How to Get More Fiber into Your Kid’s Diet
It’s not rocket science, says a former executive chef
One of the most damaging trends in nutrition over the last 50 years is the massive downsizing of meals cooked from scratch. Food processing removes vital nutrients, experts say, and adds too much sugar, salt and chemicals. Before you know it, Junior is chowing down on glow-in-the-dark toaster tarts, and everyone’s wondering how come he’s sick and obese.
One of the biggest losses from this trend is fiber, aka "roughage." Fiber helps move food through the digestive system, prevent constipation and lower cholesterol, according to the Mayo Clinic. It also helps kids (and everyone) stay full longer, contributing to a healthy weight, and may help prevent Type 2 diabetes by controlling blood sugar.
According to the National Fiber Council, most kids get half (or less) of the recommended daily amount of fiber.
Chris Skrocke, a former executive chef at the historic Pacific-Union Club at the Fairmont Hotel in San Francisco, says home-cooked meals are a great place to start. “This isn’t rocket science; it’s only become a problem because people have stopped cooking real foods from scratch,” he says. ”The average person eats out four times a week or more, and it’s hard to push fiber when Junior only wants chicken nuggets, fries and a soda.”
Ready to up your child's fiber quotient? Skrocke offers these tips.
1. Model the kind of eating what you want to seePhoto: Oksana Kuzmina/Shutterstock
“Veggies are tougher (than many foods) because kids balk sometimes and parents surrender,” says Skrocke, who teaches culinary arts for the Mission Valley Regional Occupational Center in Fremont, California. “But if you eat fiber rich foods, the kids will too. Part of that starts with shopping. Take your kid with you and explain the choices you're making.”
2. Don’t try to dress up veggies as something they’re notPhoto: FamVeld/Shutterstock
“Putting broccoli into a tater-tot is probably not going to solve your problem,” Skrocke says, “and now you may have new ones because of the fat and chemicals. I’m against adding ranch dressing and other really unhealthy stuff to veggies as it makes for a poor trade-off. Okay, the kid is getting fiber, but that’s another 200 calories for the day.”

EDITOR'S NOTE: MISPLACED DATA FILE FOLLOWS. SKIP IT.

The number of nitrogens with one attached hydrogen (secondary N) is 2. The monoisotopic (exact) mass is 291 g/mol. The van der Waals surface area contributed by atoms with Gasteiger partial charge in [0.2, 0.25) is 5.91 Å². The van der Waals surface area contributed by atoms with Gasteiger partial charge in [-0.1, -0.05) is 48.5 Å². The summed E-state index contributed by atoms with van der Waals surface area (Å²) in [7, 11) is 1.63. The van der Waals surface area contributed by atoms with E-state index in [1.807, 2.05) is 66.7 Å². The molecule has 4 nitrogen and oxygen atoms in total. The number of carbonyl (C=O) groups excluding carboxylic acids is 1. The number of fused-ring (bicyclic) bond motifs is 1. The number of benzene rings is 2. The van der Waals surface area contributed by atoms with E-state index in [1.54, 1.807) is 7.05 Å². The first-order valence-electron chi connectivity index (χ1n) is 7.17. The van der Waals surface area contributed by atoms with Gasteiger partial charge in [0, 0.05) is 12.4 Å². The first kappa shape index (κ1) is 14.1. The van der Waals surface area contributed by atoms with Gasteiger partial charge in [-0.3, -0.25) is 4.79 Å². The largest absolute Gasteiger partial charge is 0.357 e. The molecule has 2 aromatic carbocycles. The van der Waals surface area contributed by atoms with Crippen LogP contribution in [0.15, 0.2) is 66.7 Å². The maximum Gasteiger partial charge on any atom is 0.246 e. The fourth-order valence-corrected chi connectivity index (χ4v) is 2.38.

3. Get the kids to help cookPhoto: racorn/Shutterstock
Skrocke says this is ideal “to get kids to eat outside their comfort zone. Last year our class planted radishes in our garden. After harvest we roasted them with carrots, some onion and fresh thyme. The kids went nuts for it, and there were no leftovers.”
4. Keep it rawPhoto: Andrey_Kuzmin/Shutterstock
“Fruit already tastes good. A great apple is not made better by putting it in a cobbler with oats (for fiber). If you absolutely have to, maybe sprinkle a little cinnamon-sugar on some cut-up apples, but get them to eat the real thing. Grapes, nectarines, pineapple: kids will eat fruit because they crave the sugar as an energy source. Again, as little cooking and preparation as possible gives the most fiber.”
5. Make a tasty stir-fry.Photo: Markus Mainka/Shutterstock
“Sweet veggies like carrots, parsnips, sweet potatoes, and snap peas are great. If you mix them into a veggie roast or stir-fry with some broccoli or Brussels sprouts, all the better. Just make sure you put flavor in there. Steamed veggies with a smidgen of butter is boring for adults, why would a kid want it? There are spice mixes like Tajin that can be sprinkled on veggies to make them more appetizing.”
6. Read the ingredients on bread labels.Photo: Syda Productions/Shutterstock
“Yes, you’re getting fiber from bread, but the processing turns it into dietary sugar superfast,” he says. “Avoid processed bread with more than five ingredients: yeast, sugar, salt, whole grain flour and grains.”
7. Don’t forget to hydrate.Photo: Sheftsoff Women Girls/Shutterstock
If kids don’t get enough water, fiber can be constipating. “Cut out the sodas: Water is key to making the fiber work properly,” says Skrocke. “Kids go around dehydrated all the time. A glass of water with breakfast, lunch and dinner will make all the difference for absorption and keeping the colon operating properly.”
8. Get back to staples.Photo: Bochkarev Photography/Shutterstock
“If we had a return to healthier staple foods such as whole grain pastas, even learning to cook brown rice so it’s tasty and not a plateful of gravel, we could significantly add to the amount of fiber both parents and kids are getting,” Skrocke says.